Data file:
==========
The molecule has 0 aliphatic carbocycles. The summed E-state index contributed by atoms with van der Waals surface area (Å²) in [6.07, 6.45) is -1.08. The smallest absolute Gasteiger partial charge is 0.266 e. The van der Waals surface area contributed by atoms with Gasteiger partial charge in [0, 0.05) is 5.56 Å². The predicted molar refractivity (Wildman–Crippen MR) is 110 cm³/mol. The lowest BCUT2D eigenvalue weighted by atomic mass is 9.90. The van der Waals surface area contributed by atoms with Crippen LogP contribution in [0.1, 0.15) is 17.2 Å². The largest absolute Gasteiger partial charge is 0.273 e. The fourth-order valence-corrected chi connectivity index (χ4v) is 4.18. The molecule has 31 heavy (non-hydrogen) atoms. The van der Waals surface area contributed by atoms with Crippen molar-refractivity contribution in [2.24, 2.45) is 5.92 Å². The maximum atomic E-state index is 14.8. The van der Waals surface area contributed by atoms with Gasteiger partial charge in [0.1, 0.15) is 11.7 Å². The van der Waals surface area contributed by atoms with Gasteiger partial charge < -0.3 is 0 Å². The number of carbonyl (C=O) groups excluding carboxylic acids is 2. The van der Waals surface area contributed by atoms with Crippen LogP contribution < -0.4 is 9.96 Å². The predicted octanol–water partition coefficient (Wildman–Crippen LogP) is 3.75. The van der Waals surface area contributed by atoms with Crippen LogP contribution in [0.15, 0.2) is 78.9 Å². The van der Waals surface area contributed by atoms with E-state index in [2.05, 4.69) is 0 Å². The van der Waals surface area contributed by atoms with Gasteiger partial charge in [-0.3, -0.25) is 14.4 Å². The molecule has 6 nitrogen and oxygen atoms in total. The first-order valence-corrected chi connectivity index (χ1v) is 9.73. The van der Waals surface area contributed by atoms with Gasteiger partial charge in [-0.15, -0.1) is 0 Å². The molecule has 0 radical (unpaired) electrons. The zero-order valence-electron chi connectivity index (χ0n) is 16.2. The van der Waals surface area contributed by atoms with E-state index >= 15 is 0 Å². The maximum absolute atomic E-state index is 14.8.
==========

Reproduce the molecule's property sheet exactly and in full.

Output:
The molecule has 0 aliphatic carbocycles. The summed E-state index contributed by atoms with van der Waals surface area (Å²) in [6.07, 6.45) is -1.08. The smallest absolute Gasteiger partial charge is 0.266 e. The van der Waals surface area contributed by atoms with Gasteiger partial charge in [0, 0.05) is 5.56 Å². The predicted molar refractivity (Wildman–Crippen MR) is 110 cm³/mol. The lowest BCUT2D eigenvalue weighted by atomic mass is 9.90. The van der Waals surface area contributed by atoms with Crippen LogP contribution in [0.1, 0.15) is 17.2 Å². The largest absolute Gasteiger partial charge is 0.273 e. The fourth-order valence-corrected chi connectivity index (χ4v) is 4.18. The molecule has 31 heavy (non-hydrogen) atoms. The van der Waals surface area contributed by atoms with Crippen molar-refractivity contribution in [2.24, 2.45) is 5.92 Å². The maximum atomic E-state index is 14.8. The van der Waals surface area contributed by atoms with Gasteiger partial charge in [0.1, 0.15) is 11.7 Å². The van der Waals surface area contributed by atoms with Gasteiger partial charge < -0.3 is 0 Å². The number of carbonyl (C=O) groups excluding carboxylic acids is 2. The van der Waals surface area contributed by atoms with Crippen LogP contribution < -0.4 is 9.96 Å². The predicted octanol–water partition coefficient (Wildman–Crippen LogP) is 3.75. The van der Waals surface area contributed by atoms with Crippen LogP contribution in [0.15, 0.2) is 78.9 Å². The van der Waals surface area contributed by atoms with E-state index in [2.05, 4.69) is 0 Å². The van der Waals surface area contributed by atoms with Gasteiger partial charge in [-0.3, -0.25) is 14.4 Å². The molecule has 6 nitrogen and oxygen atoms in total. The first-order valence-corrected chi connectivity index (χ1v) is 9.73. The van der Waals surface area contributed by atoms with Gasteiger partial charge in [-0.15, -0.1) is 0 Å². The molecule has 0 radical (unpaired) electrons. The zero-order valence-electron chi connectivity index (χ0n) is 16.2. The van der Waals surface area contributed by atoms with E-state index >= 15 is 0 Å². The maximum absolute atomic E-state index is 14.8.